Yes, this feature is just about ready. What's it for? Extra money, of course. If Buck visits the lease agent, he'll be able to view reports on any shop in Hybrid City, including Chet's and Miyagi's, and get detailed accounts of how well they're doing (if they're not already bankrupt from consistently bad sales). Now that Chet and Miyagi (and everyone else) is scripted to run dynamically, rather than incrementally--Chet used to make $5 an hour and had a popularity score directly inverted to Buck's--Buck can affect how well his rivals do by buying up their stocks (a strategy for preventing Chet in buying his), or buying up their shops. Yes, once this feature is implemented, Buck will be able to invest in other businesses, make extra money if they do well (which he can affect by buying their stuff), and ultimately take over ownership if he can invest more than 50% of their shares. And if he can buy out Chet's Liquid Shack...

Well, you can see where this is going. ;)

Eventually I'll be putting in a newsstand where Buck can view the latest in business news and find out who's stalking who financially, and who's burying the weak. Oh yeah, part of making shops into dynamic characters means giving them the ability to invest (and ultimately buy out) each other. Buck is now just a small fish in a nasty little pond.

(But changing the game's difficulty may change how this feature works.)

So, that's the latest on Entrepreneur: The Beginning. Version 1.2 will be online soon. Stay tuned.
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 PostSun Aug 04, 2013 5:02 pm
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Wow, 1.2 is close to release you say?

Pepsi Ranger wrote:
Buck can affect how well his rivals do by buying up their stocks (a strategy for preventing Chet in buying his)


I think this is the most important part. Simulating all this stuff in the background isn't worth it if it doesn't affect the game, or at the very least has interesting non-gameplay gimmicky effects. I think that if you're going to go down the road of adding competition with other businesses then you should either make it a significant part of the game or else it won't be worth it. Sabotaging Chet by buying vital supplies could be neat, but only if it's a practical strategy, has real effect on your own situation, and can be discovered without reading a tutorial. And Chet's success should be bad for you directly, but I assume that's already planned or implemented.

But I suspect just sabotaging by buying stock isn't enough. What about other strategies? Dissuading customers by placing posters near the other business. Buying drinks from Chet and making difficult requests. Playing dirty.

Ten pieces of equipment per day sounds quite excessive. Under what conditions will that run out?
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 PostSun Aug 04, 2013 7:03 pm
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That fateful day, when Pepsi Ranger added one too many lines of plotscript... and Entrepreneur became self aware
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 PostSun Aug 04, 2013 11:10 pm
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TMC wrote:
But I suspect just sabotaging by buying stock isn't enough. What about other strategies? Dissuading customers by placing posters near the other business. Buying drinks from Chet and making difficult requests. Playing dirty.


You may be interested in the sidequest where you put sewage into Chet's water supply.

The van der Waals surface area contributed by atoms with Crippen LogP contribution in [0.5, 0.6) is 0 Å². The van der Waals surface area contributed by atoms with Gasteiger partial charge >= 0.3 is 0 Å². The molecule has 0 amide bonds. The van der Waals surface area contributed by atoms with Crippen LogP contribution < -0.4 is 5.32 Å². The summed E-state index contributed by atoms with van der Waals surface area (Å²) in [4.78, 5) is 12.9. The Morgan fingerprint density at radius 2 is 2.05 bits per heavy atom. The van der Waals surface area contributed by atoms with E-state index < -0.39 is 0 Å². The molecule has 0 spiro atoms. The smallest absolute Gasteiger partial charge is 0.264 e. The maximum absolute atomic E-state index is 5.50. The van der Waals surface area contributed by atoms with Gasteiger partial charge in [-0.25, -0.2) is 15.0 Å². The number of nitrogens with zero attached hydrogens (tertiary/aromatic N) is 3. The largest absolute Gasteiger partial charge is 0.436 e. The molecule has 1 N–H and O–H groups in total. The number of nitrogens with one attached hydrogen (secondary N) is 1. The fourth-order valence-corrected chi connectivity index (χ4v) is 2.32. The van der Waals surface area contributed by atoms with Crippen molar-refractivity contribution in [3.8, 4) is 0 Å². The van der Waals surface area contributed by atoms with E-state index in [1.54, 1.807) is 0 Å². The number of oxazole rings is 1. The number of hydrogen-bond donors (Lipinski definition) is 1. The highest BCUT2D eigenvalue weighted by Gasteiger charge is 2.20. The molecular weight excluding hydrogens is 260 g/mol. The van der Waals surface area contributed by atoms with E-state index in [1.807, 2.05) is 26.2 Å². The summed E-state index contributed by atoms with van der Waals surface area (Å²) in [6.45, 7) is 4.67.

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 PostMon Aug 05, 2013 5:52 pm
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Well, I do have plans to send Chet's minions into the coffee pavilion to announce discounts on products that Buck may not actually be carrying, which amounts to lost orders and disappointed customers if those items haven't been stocked (and the whole point is that they probably haven't been stocked). Once I implement the sabotage system, I'll likely include similar reverse gimmicks: sending your minions to tell Chet's customers how awesome his coffee is, for example, and him losing sales because he doesn't sell coffee.

Mogri wrote:
You may be interested in the sidequest where you put sewage into Chet's water supply.


Who invited you into my head, Mogri???

But, joking aside, this is not far off from my actual plan. Later on I'll be adding a third block of time called "free time," and during free time, you'll be able to set traps at the Liquid Shack (and Chet can set traps at the Coffee Pavilion) that could cause problems for the shop owners the next day (up to and including tainting the water). Obvously, hiring security (or setting security traps) can deter sabotage from screwing your business over. I don't have plans for sabotaging other businesses, but it doesn't mean I won't think of something in the near future.

(Oh, and sabotage is not the main purpose of free time. It's actually meant to fuel the social element I plan to introduce into the game, but it is the most logical time of the day to commit sabotage.)

If you guys have ideas on what you'd like to be able to do to affect the town's overall economy (and help your business while harming your rivals' businesses), I'm open to suggestions. This is a good time to sound off on them.

EDIT: Oh, I missed this question:

TMC wrote:
Ten pieces of equipment per day sounds quite excessive. Under what conditions will that run out?


Most customers who enter a store won't have the funds needed to buy certain pieces of equipment. They're far more likely to buy small items, so ten is a reasonable number. But the system runs on a lottery, so the condition for running out is to simply have enough customers coming in for a particular item or object and them having the money to pay for it (all purchases and wallet values are based on a random value).